We studied aggression and size variation among males in the carpenter bee Xylocopa virginica (L.) at a nesting site in Central Oklahoma. Male size (estimated by head capsule width), male–male and male–female interactions as well as male site fidelity were recorded at three locations: 1) in the immediate vicinity of the nesting site, 2) at the periphery of the same nesting site and 3) at milkweed flowers (a nectar source) in an adjacent pasture. Nesting site males displayed significantly higher levels of aggression than males at the other two locations. These males were also significantly larger than those at flowers in the pasture while males at the nesting site periphery were intermediate in both size and intrasexual aggression among the three male categories. Male–female interactions (chases and contacts) occurred most frequently closest to the nesting site, but not significantly so relative to males in the nesting site periphery. We also found evidence that some males remain faithful to territories near the nesting site. Unlike the other two locations, no male–male or male–female interactions were observed at the flower site during one-minute focal observation periods. In contrast with several Neotropical Xylocopa species described in the literature, our study indicates that male X. virginica practice female and/or resource polygyny.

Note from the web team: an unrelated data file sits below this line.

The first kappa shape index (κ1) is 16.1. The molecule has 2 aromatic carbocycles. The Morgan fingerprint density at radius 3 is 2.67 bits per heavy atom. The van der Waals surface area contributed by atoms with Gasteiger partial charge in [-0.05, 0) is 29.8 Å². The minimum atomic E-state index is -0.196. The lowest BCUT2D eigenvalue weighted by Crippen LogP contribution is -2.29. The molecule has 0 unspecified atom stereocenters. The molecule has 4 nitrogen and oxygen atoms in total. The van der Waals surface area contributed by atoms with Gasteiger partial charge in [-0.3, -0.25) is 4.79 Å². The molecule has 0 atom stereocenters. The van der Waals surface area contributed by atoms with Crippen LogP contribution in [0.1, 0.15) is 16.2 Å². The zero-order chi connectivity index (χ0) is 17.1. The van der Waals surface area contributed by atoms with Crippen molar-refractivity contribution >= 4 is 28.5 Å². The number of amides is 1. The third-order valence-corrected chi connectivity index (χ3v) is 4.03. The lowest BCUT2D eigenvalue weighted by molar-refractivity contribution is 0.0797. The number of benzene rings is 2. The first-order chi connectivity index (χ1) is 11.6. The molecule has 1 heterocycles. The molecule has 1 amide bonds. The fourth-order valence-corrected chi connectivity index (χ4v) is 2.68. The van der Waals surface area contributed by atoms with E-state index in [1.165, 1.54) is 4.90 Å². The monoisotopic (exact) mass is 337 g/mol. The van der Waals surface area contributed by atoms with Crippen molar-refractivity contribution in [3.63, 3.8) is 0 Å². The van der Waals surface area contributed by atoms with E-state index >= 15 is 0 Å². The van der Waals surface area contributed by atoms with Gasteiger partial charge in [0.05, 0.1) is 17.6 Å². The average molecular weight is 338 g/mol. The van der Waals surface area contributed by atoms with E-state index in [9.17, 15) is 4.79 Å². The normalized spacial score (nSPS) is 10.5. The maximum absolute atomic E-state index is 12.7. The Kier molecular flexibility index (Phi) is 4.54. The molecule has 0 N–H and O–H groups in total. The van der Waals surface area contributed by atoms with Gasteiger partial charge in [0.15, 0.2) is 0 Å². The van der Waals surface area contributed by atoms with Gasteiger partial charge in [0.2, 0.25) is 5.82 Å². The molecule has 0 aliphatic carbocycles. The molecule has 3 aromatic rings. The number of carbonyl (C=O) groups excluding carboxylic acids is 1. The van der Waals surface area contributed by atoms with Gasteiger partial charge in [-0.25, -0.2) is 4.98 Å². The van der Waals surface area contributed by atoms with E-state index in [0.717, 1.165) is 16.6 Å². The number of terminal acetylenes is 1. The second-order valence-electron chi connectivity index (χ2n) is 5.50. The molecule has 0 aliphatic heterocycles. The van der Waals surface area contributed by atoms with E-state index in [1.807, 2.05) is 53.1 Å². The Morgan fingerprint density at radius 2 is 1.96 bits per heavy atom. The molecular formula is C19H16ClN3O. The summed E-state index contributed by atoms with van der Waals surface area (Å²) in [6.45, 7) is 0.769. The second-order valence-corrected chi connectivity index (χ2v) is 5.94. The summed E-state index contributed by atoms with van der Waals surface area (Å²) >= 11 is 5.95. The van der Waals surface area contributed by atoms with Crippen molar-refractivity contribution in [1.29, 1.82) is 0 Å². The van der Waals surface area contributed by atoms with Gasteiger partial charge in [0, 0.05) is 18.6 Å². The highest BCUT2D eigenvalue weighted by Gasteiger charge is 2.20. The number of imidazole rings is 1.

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Vol. 77 • No. 1